In the southern U.S., blacklegged tick larvae and nymphs can be found on hosts, but they don’t otherwise show up in vegetation or—as a new study finds—in leaf litter or soil either. Learn more about how researchers at Texas A&M University dug up leaf litter and soil samples hoping to uncover the life history of larval and nymphal blacklegged ticks:
Entomology Today –
Journal of Medical Entomology –
Tom Mather’s blog provides evidence for using the “Power of the Crowd” and ground proofing certain findings. Tom’s most recent write up about a trip to Staten Island in search of the Asian longhorned tick is a must read: https://tickencounter.org/tick_notes/three_surprising_things
The articles three surprising findings are:
- Longicornus larvae hang out together on the tips of grasses, but like a bomb, they explode when something brushes by.
- Without magnification, nymphal Asian longhorned ticks look very similar to nymphal Lone Star ticks.
- Asian longhorned ticks are way more established than Tom expected to find.
An amendment that passed in the Senate would increase Lyme disease funding from fiscal year 2018’s level of $10.7 million to $12 million for fiscal year 2019. The amendment, made by U.S. Senate Minority Leader Charles Schumer, would become a part of the Health and Human Services Appropriations bill.
Read more about the amendment here: http://www.wamc.org/post/schumer-says-amendment-would-increase-funding-fight-lyme-disease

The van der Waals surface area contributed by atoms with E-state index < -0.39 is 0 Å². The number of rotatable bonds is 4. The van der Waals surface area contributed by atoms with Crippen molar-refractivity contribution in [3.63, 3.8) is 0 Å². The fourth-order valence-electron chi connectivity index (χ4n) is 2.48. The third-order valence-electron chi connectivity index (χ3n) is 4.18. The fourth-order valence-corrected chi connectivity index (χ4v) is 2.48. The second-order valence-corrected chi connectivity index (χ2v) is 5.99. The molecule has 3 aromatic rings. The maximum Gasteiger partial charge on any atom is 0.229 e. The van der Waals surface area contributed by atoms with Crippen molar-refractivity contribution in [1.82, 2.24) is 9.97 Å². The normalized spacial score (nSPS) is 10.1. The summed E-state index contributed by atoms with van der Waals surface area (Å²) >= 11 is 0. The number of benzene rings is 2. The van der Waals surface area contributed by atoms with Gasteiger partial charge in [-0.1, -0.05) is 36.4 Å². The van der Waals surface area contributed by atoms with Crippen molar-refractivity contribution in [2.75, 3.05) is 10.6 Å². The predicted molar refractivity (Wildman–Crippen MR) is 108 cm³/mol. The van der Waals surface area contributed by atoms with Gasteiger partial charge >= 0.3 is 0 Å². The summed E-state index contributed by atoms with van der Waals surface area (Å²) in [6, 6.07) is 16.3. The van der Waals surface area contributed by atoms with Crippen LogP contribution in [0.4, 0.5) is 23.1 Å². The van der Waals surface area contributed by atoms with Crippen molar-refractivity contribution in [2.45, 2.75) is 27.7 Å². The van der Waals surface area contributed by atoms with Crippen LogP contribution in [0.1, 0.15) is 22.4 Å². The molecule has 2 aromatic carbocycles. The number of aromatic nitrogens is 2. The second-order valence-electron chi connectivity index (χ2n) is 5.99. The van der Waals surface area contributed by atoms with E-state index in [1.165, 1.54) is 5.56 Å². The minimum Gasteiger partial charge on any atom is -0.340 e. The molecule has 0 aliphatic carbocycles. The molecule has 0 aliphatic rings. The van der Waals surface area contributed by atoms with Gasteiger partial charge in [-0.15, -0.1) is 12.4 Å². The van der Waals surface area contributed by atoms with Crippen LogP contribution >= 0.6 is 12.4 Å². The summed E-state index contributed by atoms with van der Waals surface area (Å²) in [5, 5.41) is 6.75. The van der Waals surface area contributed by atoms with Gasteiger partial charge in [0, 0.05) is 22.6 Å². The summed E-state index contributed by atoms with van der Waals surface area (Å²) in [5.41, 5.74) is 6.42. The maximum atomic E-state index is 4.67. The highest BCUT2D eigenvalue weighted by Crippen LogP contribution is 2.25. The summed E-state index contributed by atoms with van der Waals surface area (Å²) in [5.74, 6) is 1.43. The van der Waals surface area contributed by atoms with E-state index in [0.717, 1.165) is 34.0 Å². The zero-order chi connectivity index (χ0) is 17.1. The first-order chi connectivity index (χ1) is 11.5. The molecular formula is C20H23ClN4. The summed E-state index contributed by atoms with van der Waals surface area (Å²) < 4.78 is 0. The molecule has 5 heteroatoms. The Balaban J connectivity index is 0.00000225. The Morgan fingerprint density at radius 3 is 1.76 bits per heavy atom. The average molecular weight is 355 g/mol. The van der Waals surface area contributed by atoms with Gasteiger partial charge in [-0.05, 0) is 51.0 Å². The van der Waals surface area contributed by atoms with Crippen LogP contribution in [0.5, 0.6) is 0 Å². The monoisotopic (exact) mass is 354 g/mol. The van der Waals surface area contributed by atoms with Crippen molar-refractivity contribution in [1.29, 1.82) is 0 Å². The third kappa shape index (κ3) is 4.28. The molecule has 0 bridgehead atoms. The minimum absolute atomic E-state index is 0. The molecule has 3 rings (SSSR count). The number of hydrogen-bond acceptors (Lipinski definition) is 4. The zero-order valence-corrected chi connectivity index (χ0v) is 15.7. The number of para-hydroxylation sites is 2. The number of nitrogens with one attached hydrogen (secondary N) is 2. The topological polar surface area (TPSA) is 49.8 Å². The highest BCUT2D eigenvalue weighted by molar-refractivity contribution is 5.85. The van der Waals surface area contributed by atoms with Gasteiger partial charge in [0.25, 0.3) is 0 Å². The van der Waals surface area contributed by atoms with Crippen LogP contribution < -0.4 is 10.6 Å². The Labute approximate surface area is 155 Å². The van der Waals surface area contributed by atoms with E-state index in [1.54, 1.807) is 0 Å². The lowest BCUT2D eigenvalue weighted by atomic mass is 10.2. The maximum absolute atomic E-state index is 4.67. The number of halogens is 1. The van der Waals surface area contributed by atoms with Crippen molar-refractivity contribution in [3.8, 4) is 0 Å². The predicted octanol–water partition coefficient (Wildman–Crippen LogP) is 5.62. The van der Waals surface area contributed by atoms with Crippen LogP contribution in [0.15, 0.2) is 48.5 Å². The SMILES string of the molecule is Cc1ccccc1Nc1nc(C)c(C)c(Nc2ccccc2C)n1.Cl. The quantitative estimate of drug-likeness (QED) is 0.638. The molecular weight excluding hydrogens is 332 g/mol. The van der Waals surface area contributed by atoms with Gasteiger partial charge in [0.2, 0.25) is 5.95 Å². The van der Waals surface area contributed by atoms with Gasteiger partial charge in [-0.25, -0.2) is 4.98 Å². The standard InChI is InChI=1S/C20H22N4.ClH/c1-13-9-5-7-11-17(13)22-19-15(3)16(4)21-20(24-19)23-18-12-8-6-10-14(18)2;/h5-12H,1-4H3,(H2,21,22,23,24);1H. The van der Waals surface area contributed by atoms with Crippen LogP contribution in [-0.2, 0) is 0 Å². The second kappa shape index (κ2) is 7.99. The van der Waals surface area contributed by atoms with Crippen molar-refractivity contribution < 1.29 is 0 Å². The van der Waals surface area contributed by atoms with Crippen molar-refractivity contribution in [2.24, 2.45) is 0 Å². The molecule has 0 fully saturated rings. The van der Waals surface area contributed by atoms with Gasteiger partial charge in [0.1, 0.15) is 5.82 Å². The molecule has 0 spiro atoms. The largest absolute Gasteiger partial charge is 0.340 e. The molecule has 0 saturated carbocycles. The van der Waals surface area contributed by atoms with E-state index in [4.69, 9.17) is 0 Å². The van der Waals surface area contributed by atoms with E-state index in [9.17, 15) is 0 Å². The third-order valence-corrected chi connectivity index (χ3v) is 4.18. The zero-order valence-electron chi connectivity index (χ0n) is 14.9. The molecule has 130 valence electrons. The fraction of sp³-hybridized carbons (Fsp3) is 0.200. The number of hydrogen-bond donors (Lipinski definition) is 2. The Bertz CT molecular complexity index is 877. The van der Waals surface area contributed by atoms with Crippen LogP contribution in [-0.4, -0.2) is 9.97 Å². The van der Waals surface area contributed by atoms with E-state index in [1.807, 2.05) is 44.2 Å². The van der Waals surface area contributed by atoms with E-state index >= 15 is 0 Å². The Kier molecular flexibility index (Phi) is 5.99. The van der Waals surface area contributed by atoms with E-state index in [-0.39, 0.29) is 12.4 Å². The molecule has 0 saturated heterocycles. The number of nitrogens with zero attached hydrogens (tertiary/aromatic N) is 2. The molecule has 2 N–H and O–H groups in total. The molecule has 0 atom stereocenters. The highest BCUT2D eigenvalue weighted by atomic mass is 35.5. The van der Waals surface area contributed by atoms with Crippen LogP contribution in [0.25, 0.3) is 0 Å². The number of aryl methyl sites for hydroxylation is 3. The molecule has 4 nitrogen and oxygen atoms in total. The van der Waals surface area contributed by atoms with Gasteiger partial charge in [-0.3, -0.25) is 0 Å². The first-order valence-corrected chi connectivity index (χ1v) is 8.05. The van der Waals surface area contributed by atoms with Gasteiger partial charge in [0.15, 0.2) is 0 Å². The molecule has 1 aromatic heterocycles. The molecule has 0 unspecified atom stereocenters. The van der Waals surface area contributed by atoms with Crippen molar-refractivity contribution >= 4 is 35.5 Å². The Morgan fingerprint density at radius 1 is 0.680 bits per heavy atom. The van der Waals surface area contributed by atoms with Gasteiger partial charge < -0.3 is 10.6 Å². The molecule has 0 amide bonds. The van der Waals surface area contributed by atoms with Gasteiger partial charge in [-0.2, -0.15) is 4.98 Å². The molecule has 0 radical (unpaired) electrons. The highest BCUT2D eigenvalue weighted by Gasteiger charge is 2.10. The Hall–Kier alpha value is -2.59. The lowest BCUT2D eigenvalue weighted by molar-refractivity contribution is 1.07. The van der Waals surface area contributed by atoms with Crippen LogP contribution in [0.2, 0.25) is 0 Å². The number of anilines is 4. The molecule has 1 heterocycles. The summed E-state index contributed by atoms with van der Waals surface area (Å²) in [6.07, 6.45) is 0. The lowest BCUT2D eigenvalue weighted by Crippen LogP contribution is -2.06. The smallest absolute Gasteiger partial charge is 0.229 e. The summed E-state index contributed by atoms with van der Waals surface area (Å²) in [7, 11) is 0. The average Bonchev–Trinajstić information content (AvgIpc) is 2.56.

The following video provides basic prevention activities and information about Lyme Disease. The vast majority of this information is high quality, but it’s important to remember that many people who have a tick-borne disease do not have a rash at all, let alone a bullseye rash.
Video link: https://youtu.be/tFEMRu3m3qM
CBS News released a video segment about the increase in the red meat allergy which is spread from a lonestar tick bite. To watch the short video click on the following link: Lonestar tick segment on CBS News
Dr. Mather discussed TickSpotters, the prevalence of disease-carrying ticks across the country and steps people can take to prevent tick bites with NBC Nightly News medical correspondent Dr. Torres. The segment aired May 17.
See the full University of Rhode Island press post about TickSpotters here: http://www.publicnow.com/view/B4AFA074E880D1F2632DBE605C00E3363EA1F0A4
9th International IPM Symposium: There will be a full day Tick Summit in Baltimore, Maryland on Wednesday March 21st, 2018. The summit is titled, “Integrated Tick Management: Community-Wide Action to Address the Global Tick Problem”, and will provide information on effective ITM practices, current research projects and knowledge gaps, and opportunities to increase adoption of effective practices. More information regarding the IPM Symposium and registration can be found at: 9th International IPM Symposium. The Tick Summit proposal and organization is provided by the Public Tick IPM Working Group, with support from the North Central IPM Center and USDA-NIFA.